Gavin Extence’s debut novel earns today’s starred review. This is a unique book, which will be especially popular with the many fans of The Curious Incident of the Dog in the Night-Time and with Kurt Vonnegut readers. Every year, when I booktalk to my students, they bring up Haddon’s novel. It is still a widespread favorite. I’m looking forward to recommending The Universe Versus Alex Woods as a read-alike. It is an emotional read, and also full of good humor. For more about the book, take a look at the its website, which includes an excerpt, Alex’s Recommended Reads and a Playlist. (Also, NPR’s Petra Mayer included it among her 5 Great Summer Reads for Teens, the only adult book to make the list.)
Chris Bohjalian’s latest is a suspenseful novel, in which one family’s WWII experiences come back to haunt them. The Light in the Ruins incorporates forbidden love, a fabulous Italian setting, and a serial killer murder mystery. Need I say more?
Bookending the veteran with debut novelists, let’s conclude with The Resurrectionist by Matthew Guinn. This is another mystery that alternates past crimes with their present consequences. It takes place in the American south, and explores race relations and slavery. Just what is a resurrectionist? “One who steals bodies from graves in order to sell them for dissection; a body snatcher.” (Thank you, freedictionary.com)
Young Adult/High School–Mysteries usually end when the perpetrator is arrested, but Extence’s novel begins with the apprehension of Alex Woods, wanted for kidnapping, possession of marijuana, and suspicion of murder. The teen’s responses during interrogation are guileless statements of truth that are odd enough for readers to warily wonder what is wrong with this character and just where is this novel taking them. Then, Alex recounts the events leading to his arrest, beginning with his most distinctive experience: as a child, a meteor ripped through the roof of his home and struck him on head. Whether the meteor was the cause of his later epilepsy, his quirky personality, or his fascination with astronomy and love of lists is unclear, because his free-spirited mother also asserts an overbearing influence on him. By the time Alex, bullied by his peers and befuddled by adults, befriends cranky Viet Nam vet Mr. Peterson and learns to worship the novels of Kurt Vonnegut, readers will recognize that Alex exhibits some of the behaviors of Asperger’s. When Peterson enters the final stages of terminal cancer, Alex concocts a plan to assist with his suicide. His emotional detachment slowly withers as Alex navigates the emotions of loss, grief, and love. Inevitably, comparisons will be made with Mark Haddon’s The Curious Incident of the Dog in the Night-time (Doubleday, 2003), and teens who appreciate that novel, or the works of Kurt Vonnegut, will be fascinated with the extraordinary world of Alex Woods.–John Sexton, Greenburgh Public Library, NY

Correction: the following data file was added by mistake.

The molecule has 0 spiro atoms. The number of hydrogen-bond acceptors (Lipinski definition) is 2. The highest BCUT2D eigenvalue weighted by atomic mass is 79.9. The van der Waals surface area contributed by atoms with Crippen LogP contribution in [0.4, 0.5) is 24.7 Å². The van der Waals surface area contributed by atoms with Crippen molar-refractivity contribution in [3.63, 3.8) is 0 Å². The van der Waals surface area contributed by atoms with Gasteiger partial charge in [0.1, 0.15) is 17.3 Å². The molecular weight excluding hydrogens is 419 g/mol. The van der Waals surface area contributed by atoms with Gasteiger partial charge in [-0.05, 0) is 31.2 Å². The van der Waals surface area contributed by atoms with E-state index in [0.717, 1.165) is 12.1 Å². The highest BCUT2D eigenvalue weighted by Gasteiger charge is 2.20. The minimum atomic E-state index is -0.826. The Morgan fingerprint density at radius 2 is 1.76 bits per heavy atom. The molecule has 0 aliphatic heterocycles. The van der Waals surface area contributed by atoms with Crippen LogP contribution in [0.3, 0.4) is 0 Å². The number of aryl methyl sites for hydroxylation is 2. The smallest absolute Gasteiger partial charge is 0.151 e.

Adult/High School–Beautiful 18-year-old Cristina Rosati could not have foreseen a time when her perfect life as a nobleman’s daughter living in an opulent villa in the hills of Tuscany would end in bloodshed. In 1943, Nazis arrive at the villa, ostensibly to study the Etruscan tombs located on the property. To everyone’s chagrin, Cristina begins an ardent affair with one of the young Germans. Too soon, however, the Allied armies reach Italy, eventually clashing in a ferocious battle on the grounds of the Rosatis’ villa, leaving it in ruins. Flash forward to 1955, when the body of Cristina’s sister-in-law is found in Florence, with her heart carved out of her chest. Police investigator Serafina Bettina, a victim of war violence herself, suspects the motivation for the murder is rooted in the war years, possibly stemming from the Rosatis’ affiliation with the Nazis. When Cristina’s mother is murdered in the same fashion as her daughter-in-law, it becomes clear that someone is killing off members of the family, one by one. As Serafina searches for answers in the ruins of the villa, she uncovers painful memories of her own that may connect her to the Rosatis. Each revelation in pursuit of the killer seems to expose secrets buried in the violence of the past, raising questions of personal culpability during a time of war. Teens who love suspense will devour this one. Other subjects of interest in the book are the front-line view of invasion of Italy, and the Nazi’s systematic plundering of Florence’s treasures.–Diane Colson, formerly at Palm Harbor Library, FL
Adult/High School–Jacob Thacker doesn’t want to work in public relations for his alma mater, the South Carolina Medical School, but his recent drug abuse means that he does what he’s told. When the skeletons of many dissected African Americans are found in a campus basement foundation, Jacob is charged with diffusing the situation, no matter the cost. In an alternate plot, Nemo Johnston, a slave owned by the college, is responsible for digging up cadavers for medical students to dissect, but he’s also an anatomy instructor and holds other authority not usually given to black men in the South in the 1860s. The two worlds collide when Jacob’s unearthing of the college’s secrets coincides with details from his own family’s past. Teen fans of mystery and crime novels will enjoy this fast-moving, behind-the-scenes look into the disturbing history of medical colleges of the South. The author includes a note describing the basis for Nemo Johnston, including works consulted. The grossness factor of dead bodies and dissection is similar to Daniel Kraus’s Rotters (Delacorte, 2011), while the handling of Southern racial issues reminds readers of Hillary Jordan’s Mudbound (Algonquin, 2008).–Sarah B. Hill, Paris Cooperative High School, IL